How to determine your rate
Let’s talk about money. Because it’s 2018 and we’re allowed to do that now.
“How do I know what to charge?” It’s one of the most common questions I get from new, service-based entrepreneurs. And it’s most commonly asked at the tail end of a call with just seconds left to spare on the clock. It’s something they dread asking but know they can’t hang up without.
Talking about money is taboo on its own, but talking about how much you’re worth is truly tough stuff (at first).
First of all, there is no magic recipe for how much to charge. I’m simply going to walk you through my own thought process and the advice I give my clients today.
- Determine how much money you need to make annually.
This is your target annual salary. Always start with your need number. You can adjust towards your want number later. Your need number should be enough to cover your bills and obligations (rent, mortgage, groceries, gas, etc) with some additional cash to spend on things that make you feel happy and not poor. When I did this for myself, I swapped out my impulsive shopping funds for things that actually make me happy like travel and dining.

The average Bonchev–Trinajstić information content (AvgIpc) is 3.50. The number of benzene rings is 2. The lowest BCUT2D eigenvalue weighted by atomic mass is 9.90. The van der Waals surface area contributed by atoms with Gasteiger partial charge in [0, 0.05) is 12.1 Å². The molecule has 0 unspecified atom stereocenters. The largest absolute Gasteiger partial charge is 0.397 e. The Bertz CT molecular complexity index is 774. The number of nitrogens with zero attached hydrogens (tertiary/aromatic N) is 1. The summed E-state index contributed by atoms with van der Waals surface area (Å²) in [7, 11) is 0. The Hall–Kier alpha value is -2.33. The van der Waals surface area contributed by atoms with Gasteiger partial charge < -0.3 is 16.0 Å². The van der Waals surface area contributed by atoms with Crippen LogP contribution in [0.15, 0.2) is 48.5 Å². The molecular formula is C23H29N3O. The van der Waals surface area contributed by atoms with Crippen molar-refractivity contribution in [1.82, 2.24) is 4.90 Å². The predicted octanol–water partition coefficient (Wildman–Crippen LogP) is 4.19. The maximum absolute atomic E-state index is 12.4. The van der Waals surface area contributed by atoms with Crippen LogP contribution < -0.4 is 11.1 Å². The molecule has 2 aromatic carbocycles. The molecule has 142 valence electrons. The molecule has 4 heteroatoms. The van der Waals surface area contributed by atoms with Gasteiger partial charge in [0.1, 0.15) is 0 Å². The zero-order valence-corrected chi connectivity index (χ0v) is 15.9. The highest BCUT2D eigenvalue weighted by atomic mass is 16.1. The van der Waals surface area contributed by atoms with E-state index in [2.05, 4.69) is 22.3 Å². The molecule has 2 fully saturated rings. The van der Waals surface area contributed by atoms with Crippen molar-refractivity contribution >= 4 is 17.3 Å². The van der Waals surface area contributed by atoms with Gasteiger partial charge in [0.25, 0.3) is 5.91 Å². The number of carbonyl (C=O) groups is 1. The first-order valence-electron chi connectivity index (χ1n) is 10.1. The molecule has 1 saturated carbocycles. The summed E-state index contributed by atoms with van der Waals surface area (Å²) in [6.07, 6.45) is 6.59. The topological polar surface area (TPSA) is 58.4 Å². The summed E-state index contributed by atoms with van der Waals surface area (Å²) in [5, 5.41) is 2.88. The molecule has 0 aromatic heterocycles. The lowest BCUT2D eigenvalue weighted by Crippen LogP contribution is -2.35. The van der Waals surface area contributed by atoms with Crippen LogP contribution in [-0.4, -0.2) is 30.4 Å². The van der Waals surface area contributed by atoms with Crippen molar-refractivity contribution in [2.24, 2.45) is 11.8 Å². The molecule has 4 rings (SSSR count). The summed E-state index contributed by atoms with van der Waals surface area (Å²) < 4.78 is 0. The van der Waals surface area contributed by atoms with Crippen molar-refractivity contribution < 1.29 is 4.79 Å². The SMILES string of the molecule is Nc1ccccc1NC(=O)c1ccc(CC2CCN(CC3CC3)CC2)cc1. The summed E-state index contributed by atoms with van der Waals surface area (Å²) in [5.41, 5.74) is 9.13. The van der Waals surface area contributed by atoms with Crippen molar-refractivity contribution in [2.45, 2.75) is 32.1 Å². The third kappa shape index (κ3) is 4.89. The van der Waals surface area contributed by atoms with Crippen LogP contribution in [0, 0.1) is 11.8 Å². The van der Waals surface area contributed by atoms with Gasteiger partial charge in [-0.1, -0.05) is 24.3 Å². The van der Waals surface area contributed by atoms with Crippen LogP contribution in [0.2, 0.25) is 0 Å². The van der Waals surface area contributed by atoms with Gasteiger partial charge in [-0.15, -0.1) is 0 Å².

- Next, work backward from that target annual salary.
There are 2,000 hours in a work year, so divide your target annual salary by 2,000. This is your hourly rate. For example, if you want to earn $50,000 a year, you should charge $25.00/hour (2,000 x $25.00 = $50,000).
Now keep in mind — and this is critical — it is next to impossible to bill for 8 hours a day as a service-based business, or a freelancer. Most coaches, consultants, and freelancers I know are able to bill for 50% of their time. The other 50% is spent on other activities (looking for new business, administrative stuff, writing newsletters 😉, etc.). That means, if you still want to earn $50,000 a year, you’re now up to $50 an hour.
But wait! There’s more. Running a business costs money. You need to factor in your annual costs for things like office space, utilities, employees, design services, hardware, marketing materials, travel, and eventually things like savings and healthcare. Depending on your overhead costs, you’re now looking at $75-$100 an hour just for you to stay afloat.
For Part II, on charging PREMIUM PRICING, Click Here!